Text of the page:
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The Warsaw Voice » Polish Science Voice » October 9, 2008
The Polish government may face further complications in the ongoing dispute with the EU, the daily Dziennik Gazeta Prawna wrote against the background of the approaching visit of the Council of Europe delegation to Warsaw.
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Mercure - The 6 Friends Theory - Casting call
The Polish Science Voice  
No 13
The Polish Science Voice

A publication Co-financed by Minister of Science and Higher Education
No other scientific discipline is more important and fascinating than physics because other sciences are merely applications of the methods of physics, says Maciej Kolwas, a Polish professor of physics who is the new president of the European Physical Society, an organization that brings together more than 100,000 members in Europe. Kolwas developed a penchant for physics in elementary school thanks to his physics teacher in Grójec near Warsaw. In high school his interest in physics turned into a fascination. "As a result, how could I become anything other than a physicist myself?" says Kolwas, who is a special guest of this issue of The Polish Science Voice.
Maciej Kolwas, a Polish professor of physics who heads the European Physical Society, an organization that brings together more than 100,000 physicists in Europe, talks to Piotr Bartosz.
The Polish Technology Platform for Advanced Materials, established more than two years ago, is a research consortium that coordinates a nationwide effort to develop modern industrial materials.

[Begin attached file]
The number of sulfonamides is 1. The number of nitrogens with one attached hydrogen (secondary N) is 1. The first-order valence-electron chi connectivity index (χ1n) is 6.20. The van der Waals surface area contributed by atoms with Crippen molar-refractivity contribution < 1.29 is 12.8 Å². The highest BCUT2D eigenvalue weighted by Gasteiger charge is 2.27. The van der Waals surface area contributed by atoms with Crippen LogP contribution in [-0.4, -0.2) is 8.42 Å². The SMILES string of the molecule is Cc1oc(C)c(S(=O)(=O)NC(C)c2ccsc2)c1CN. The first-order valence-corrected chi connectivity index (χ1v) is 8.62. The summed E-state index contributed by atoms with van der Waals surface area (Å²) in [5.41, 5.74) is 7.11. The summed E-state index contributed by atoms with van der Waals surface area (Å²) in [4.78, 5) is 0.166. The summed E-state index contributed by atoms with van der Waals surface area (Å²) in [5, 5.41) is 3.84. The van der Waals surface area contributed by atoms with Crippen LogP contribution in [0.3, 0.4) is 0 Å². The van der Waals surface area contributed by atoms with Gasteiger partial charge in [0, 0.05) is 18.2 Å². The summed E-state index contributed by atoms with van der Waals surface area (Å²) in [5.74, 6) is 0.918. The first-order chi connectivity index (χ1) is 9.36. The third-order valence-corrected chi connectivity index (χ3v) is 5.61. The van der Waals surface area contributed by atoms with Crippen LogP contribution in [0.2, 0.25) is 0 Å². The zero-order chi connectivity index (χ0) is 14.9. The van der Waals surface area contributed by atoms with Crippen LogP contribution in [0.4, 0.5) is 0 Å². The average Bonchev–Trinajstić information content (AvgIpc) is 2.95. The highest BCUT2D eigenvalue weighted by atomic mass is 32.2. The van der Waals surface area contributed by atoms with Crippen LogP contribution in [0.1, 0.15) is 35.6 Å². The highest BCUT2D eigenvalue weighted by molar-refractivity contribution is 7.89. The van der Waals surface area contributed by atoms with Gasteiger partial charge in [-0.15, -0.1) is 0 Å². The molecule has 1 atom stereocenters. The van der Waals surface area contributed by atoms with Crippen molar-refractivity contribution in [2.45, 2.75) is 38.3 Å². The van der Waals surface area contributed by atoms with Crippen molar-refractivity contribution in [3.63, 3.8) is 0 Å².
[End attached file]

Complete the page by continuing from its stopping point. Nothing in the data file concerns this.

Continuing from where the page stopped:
The Foundation for Polish Science (FNP) has introduced a new grant program called Ventures that is directed at young scientists. The grants are awarded for projects directly benefiting the economy.
The Foundation for Polish Science offers grants to young Ph.D. graduates who are doing research abroad but plan to eventually return to Poland.
Polish high school students won one gold and two bronze medals and received three special commendations in this year's International Conference for Young Scientists (ICYS) in Ukraine. They also brought home a bronze medal from May's International Young Physicists Tournament (IYPT) in Croatia, which attracted competitors from 24 countries.
Polish researchers have notched up some serious achievements in studying the properties of effective microorganisms (EM), a group of products that are believed to be capable of improving soil quality and plant growth.
Many young Polish scientists choose to work abroad after they obtain their degrees, but a growing number are deciding to return to Poland once they gain research experience.
A young pharmacologist in the northern city of Gdańsk has developed an innovative, low-cost method for evaluating chemical compounds for the production of pharmaceuticals.
Scientists in the central city of £ód¼ have invented environment-friendly electrical circuit breakers that significantly improve the operation of railway traction systems.
Cracow's European Games Center, which opened in late July, is a new business cluster that includes Poland's first school for video game designers.
The Science and Technology Park in Gliwice in southern Poland provides a congenial working environment for innovative businesses, both well-established companies and start-ups launched by students from the local university of technology.
A new weaving loom designed by a team of Polish researchers in £ód¼ led by Prof. Janusz Szosland makes fabrics from unconventional materials such as carbon fibers, glass fibers and biofibers.
A complex of buildings made from industrial waste is under construction in Poland's southern Silesia region.
Everyone who has a lawn will appreciate the new trimmer line invented by Polish engineers for mowing grass.
The University of Wroc³aw is the second-oldest university in Poland, after Cracow's Jagiellonian University. With its 30,000 students and more than 2,000 academic staff, the University of Wroc³aw is also one of the country's largest institutions of higher education.
A meteorological observatory on Kasprowy Wierch, the Tatra mountains' highest peak, is already 70 years old. The observatory, built 1,987 meters above sea level, is the highest sited building in Poland. Construction began in 1936 and although meteorological work started in 1937 the observatory did not officially open until Jan. 22, 1938.
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